Life of the aquatic earthworm: split benthicalities
The aquatic earthworm is a fascinating benthic macroinvertebrate that reproduces asexually and sexually. Today we will explore the mystery behind the aquatic earthworm and its life as a benthic dweller. How does the aquatic earthworm reproduce asexually and sexually? To explore this question and more, we’ll start at the very beginning-- when the fertilized cocoons of aquatic earthworms are first laid.
Let’s begin by exploring asexual reproduction of aquatic earthworms. This occurs by transverse fission, a fancy term for describing the process by which the body of the benthic is split into two across it’s width. This fragmentation can occur along several parts of the body and regenerations will take place to form new aquatic earthworms. Another way asexual reproduction takes place is through budding, which occurs when new aquatic earthworms bud out of their parent’s body.
Early to mid-summer are the times when asexually reproduction is most rapidly occurring as the worms are optimizing on the mild temperature conditions and abundance of food supplies.
Sexual reproduction follows in the late summer and early fall. Aquatic Earthworms are hermaphroditic, meaning that they have the sexual parts of both male and female. Therefore cross-fertilization occurs between mating pairs in which both become fertilized. The worms will then deposit the fertilized cocoon in the debris of the stream or creek. Embryos do not experience a larval stage and transition directly into their juvenile phase throughout the span of 1 to several months depending on environmental conditions. If conditions are severe than development into a juvenile will be halted until spring whereas optimal conditions will lead to shorter development waiting times and less seasonal reproduction happening.
Because aquatic earthworms are soft-bodied organisms they are easy prey for many organisms that include fish, crustaceans, tadpoles, turtles, ducks and leeches. Alternatively, they feed on any small plant or small organic matter in streams and creeks.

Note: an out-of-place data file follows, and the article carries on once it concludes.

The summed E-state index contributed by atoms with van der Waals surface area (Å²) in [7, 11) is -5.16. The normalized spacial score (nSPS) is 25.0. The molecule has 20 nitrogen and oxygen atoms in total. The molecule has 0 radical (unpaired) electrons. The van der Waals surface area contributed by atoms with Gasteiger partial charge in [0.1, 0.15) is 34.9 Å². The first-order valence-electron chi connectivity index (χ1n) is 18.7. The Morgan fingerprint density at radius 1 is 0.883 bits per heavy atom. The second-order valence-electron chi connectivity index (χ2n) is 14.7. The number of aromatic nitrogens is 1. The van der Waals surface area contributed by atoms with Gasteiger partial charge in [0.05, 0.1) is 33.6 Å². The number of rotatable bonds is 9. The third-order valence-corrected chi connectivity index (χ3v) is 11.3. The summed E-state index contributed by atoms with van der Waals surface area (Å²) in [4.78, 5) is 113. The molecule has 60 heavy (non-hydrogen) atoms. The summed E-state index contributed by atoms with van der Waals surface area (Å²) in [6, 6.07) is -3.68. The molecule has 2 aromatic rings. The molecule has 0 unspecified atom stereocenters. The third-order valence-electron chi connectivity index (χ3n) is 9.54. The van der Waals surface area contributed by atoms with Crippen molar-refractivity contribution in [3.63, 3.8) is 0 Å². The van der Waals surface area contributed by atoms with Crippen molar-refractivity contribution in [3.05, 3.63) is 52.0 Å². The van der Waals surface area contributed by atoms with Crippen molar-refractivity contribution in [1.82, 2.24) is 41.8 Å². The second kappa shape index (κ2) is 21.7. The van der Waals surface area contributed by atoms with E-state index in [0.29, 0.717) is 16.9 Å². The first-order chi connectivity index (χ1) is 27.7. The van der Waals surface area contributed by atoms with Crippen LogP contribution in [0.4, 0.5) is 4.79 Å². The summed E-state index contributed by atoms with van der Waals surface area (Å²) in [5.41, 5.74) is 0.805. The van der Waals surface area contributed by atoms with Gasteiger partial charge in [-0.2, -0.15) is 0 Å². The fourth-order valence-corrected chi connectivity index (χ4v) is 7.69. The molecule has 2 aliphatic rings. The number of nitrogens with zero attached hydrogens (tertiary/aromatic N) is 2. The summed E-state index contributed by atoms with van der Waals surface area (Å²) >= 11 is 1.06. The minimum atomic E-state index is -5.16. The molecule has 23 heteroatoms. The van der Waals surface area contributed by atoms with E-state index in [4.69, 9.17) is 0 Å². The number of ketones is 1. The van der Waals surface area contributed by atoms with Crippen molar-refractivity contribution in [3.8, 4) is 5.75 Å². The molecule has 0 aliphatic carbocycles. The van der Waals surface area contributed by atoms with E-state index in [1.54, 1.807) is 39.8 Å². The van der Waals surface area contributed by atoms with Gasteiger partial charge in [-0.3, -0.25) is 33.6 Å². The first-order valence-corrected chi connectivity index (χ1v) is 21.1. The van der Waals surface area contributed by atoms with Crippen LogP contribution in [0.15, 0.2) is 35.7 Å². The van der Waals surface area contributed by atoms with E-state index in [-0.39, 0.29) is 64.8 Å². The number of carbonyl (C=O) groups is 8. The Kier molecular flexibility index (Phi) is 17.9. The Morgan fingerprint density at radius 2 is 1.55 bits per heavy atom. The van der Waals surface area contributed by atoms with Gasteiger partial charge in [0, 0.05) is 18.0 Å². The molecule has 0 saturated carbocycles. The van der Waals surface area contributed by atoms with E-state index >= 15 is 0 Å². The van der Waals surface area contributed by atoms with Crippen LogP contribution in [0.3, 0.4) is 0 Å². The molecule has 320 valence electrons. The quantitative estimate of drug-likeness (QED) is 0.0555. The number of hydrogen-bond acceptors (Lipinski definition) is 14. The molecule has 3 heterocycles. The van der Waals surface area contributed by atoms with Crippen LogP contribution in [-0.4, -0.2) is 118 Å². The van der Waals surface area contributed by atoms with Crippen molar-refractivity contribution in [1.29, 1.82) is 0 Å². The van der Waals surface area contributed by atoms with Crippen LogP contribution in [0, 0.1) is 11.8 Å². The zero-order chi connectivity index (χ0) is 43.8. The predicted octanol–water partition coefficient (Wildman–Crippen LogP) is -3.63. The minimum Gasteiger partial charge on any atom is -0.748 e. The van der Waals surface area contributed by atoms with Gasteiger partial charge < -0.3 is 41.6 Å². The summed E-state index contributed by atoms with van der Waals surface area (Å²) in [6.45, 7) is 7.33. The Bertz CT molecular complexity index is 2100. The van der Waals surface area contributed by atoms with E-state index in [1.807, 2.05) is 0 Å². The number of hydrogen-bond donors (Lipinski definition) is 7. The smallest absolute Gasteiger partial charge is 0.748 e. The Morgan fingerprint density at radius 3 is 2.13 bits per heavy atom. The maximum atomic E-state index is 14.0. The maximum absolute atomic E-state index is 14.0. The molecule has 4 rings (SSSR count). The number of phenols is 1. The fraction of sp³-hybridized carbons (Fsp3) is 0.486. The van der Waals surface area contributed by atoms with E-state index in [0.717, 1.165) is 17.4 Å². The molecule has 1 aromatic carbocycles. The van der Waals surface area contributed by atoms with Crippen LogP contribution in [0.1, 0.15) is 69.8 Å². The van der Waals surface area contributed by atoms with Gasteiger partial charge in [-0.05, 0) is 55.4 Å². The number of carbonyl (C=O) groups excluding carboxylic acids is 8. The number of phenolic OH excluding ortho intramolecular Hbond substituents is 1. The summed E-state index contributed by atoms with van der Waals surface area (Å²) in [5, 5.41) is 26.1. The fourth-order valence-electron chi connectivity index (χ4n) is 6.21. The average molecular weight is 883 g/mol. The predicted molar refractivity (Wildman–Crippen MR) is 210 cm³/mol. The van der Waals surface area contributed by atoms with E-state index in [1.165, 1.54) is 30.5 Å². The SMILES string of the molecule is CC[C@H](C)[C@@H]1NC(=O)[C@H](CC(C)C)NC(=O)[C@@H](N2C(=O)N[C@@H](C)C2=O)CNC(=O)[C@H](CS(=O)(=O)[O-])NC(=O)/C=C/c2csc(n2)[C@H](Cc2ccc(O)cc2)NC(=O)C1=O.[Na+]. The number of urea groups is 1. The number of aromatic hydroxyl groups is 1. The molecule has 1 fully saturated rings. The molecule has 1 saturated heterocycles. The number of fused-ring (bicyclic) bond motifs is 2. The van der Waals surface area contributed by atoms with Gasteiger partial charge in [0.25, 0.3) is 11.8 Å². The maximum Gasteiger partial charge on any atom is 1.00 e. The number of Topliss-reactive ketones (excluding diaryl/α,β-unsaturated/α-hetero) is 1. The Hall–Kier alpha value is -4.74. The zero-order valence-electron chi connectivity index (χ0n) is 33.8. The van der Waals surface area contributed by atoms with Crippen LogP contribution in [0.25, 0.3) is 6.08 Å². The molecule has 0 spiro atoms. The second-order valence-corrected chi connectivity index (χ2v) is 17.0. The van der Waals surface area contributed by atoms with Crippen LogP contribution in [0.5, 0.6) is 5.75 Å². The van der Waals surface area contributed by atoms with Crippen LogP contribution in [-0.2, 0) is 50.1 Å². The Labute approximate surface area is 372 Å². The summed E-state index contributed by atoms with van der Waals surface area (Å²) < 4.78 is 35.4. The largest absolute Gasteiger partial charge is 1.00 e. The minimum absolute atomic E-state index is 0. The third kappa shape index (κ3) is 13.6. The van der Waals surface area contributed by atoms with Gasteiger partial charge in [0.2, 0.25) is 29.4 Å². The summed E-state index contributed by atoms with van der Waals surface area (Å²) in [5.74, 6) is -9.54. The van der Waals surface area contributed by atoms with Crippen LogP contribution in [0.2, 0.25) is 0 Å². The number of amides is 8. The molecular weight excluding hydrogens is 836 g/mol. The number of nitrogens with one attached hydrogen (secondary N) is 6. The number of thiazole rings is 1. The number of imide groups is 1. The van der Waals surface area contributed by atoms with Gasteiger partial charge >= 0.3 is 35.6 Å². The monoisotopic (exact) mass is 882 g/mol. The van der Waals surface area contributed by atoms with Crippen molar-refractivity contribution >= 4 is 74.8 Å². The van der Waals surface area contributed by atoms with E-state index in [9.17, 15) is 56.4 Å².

Fun Fact: aquatic earthworms are scavengers, breaking down organic pollutants and making the water cleaner!
Fun Fact: most aquatic earthworms avoid bright light because they have photoreceptors all along their body surface.
Interested in learning more about benthic macroinvertebrates and how they can be used to measure the health of rivers and streams? Be sure to follow EcoSpark’s social media to stay updated on our Changing Currents program and our other citizen science and environmental education programs.
Wiki Commons. Retrieved from: https://northeastparkscience.wordpress.com/2010/07/19/the-way-of-the-earthworm/
Phylum Annelida. (2018). Slide Player. Retrieved from: https://slideplayer.com/slide/5260918/
Carina is an Environmental Education Assistant with the Changing Currents Program at EcoSpark. She is passionate about aquatic ecosystems and educating young minds on the connections between land and water. She recently graduated with a degree in Environmental Studies from York University and a diploma in Ecosystem Management Technology from Sir Sandford’s Fleming College, School of Environmental and Natural Resource Sciences.